Retargeting – Who Do You Have In Your Sights?

retargetingI remember the first time I noticed retargeting. I’d been online, checking the park hours before my next trip to Disney World. From that website, I did some work and then went to a CBS sports site to adjust my fantasy football team before the weekend.

As I was trying to decide which running back to play, I noticed a Disney World ad in the side bar. “How weird is that,” I thought, “I was just on the Disney site earlier today. What are the odds?”

Well today – you and I know that the odds are pretty darn high, thanks to retargeting. Only 2% of web visitors convert on their first visit. That means 98% didn’t do what you wanted them to do, be it sign up for a free online class, purchase something or download your free ebook. But thanks to retargeting, you’ll get another shot at them.

Retargeting is a cookie-based technology that uses a simple JavaScript code to anonymously follow your audience all over the Web. You just place an unobtrusive piece of code on your website (this code is sometimes referred to as a pixel). The code is unnoticeable to your site visitors and doesn’t impact your site’s performance.

Each time a new visitor comes to your site, the code drops an anonymous cookie onto their browser. Later, when your cookied visitors browse the Web, the cookie will let your retargeting provider know when to serve ads, ensuring that your ads are only shown to people who have previously visited your site.

Most people know about this kind of retargeting, called site retargeting. But there are other ways to use this technology.

Site retargeting: As I said above, this is when you place a cookie on visitors to your website. But not every visitor is of equal value to you. You can set it so they have to take a certain action or view a certain page before you place the cookie. That way, you know you’re only talking to your best prospects.

Search Retargeting: You are targeting individuals on search engines who have entered a search using key words or phrases that you’ve identified as being relevant to your business. This isn’t as precise as site retargeting so you’ll want to make sure your digital ads don’t assume more interest than there really is.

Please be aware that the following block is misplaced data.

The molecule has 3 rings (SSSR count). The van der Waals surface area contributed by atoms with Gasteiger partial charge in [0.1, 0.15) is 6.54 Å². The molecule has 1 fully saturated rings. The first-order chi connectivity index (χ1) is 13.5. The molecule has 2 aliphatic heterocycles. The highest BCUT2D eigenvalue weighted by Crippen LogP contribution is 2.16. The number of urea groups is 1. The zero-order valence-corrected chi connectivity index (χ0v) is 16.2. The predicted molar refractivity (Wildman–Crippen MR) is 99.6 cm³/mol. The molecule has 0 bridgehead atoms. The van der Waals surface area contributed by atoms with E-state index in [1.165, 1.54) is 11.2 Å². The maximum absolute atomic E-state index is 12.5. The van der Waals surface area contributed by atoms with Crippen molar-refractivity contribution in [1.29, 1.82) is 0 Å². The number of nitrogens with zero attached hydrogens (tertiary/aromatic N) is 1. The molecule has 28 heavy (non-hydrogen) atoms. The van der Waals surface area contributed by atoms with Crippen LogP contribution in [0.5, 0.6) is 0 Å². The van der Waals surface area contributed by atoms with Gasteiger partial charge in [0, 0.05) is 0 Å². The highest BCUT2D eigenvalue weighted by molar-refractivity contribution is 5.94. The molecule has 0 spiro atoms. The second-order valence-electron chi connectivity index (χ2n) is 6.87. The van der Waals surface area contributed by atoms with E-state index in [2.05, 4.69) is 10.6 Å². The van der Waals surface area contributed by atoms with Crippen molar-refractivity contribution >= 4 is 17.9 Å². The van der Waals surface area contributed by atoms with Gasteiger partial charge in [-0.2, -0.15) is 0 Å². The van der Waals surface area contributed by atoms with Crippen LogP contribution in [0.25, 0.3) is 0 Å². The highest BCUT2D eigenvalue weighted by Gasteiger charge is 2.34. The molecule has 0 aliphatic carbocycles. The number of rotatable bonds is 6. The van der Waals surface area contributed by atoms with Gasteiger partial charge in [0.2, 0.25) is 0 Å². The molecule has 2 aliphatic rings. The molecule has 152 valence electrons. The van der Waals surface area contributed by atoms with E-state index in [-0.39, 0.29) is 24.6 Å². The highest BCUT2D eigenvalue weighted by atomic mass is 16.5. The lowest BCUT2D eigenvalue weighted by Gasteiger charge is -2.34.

SEM/SEO retargeting: Think of this as a one-two punch. First, they have to use certain pre-determined search terms and then they have to also visit your site. This gives you a very narrow group of people, so you can be very specific in your creative that is aimed at them.

Email retargeting: This version of retargeting is based on actions that people take after they receive an email from you. Think of all the actions someone could take after they receive your e-newsletter, for example. You could create separate campaigns aimed at people who opened your email, who clicked on a certain link or who forwarded your email along to someone else.

Social retargeting: This type of retargeting gets your prospects earlier in the sales funnel. It is based on interest-based data points that allow you to create audience groups. Think of it as a “birds of a feather flock together” assumptive effort.

I’m hard pressed to think of a business that couldn’t use one or more forms of retargeting as part of their overall marketing strategy. We’re doing some variation of it for almost every one of our clients.

Not only does it allow you to talk to people who are more likely to become first-time buyers, but also it’s very cost effective when managed by professionals who know the ropes. If you haven’t experimented with this, you probably should.

 

 

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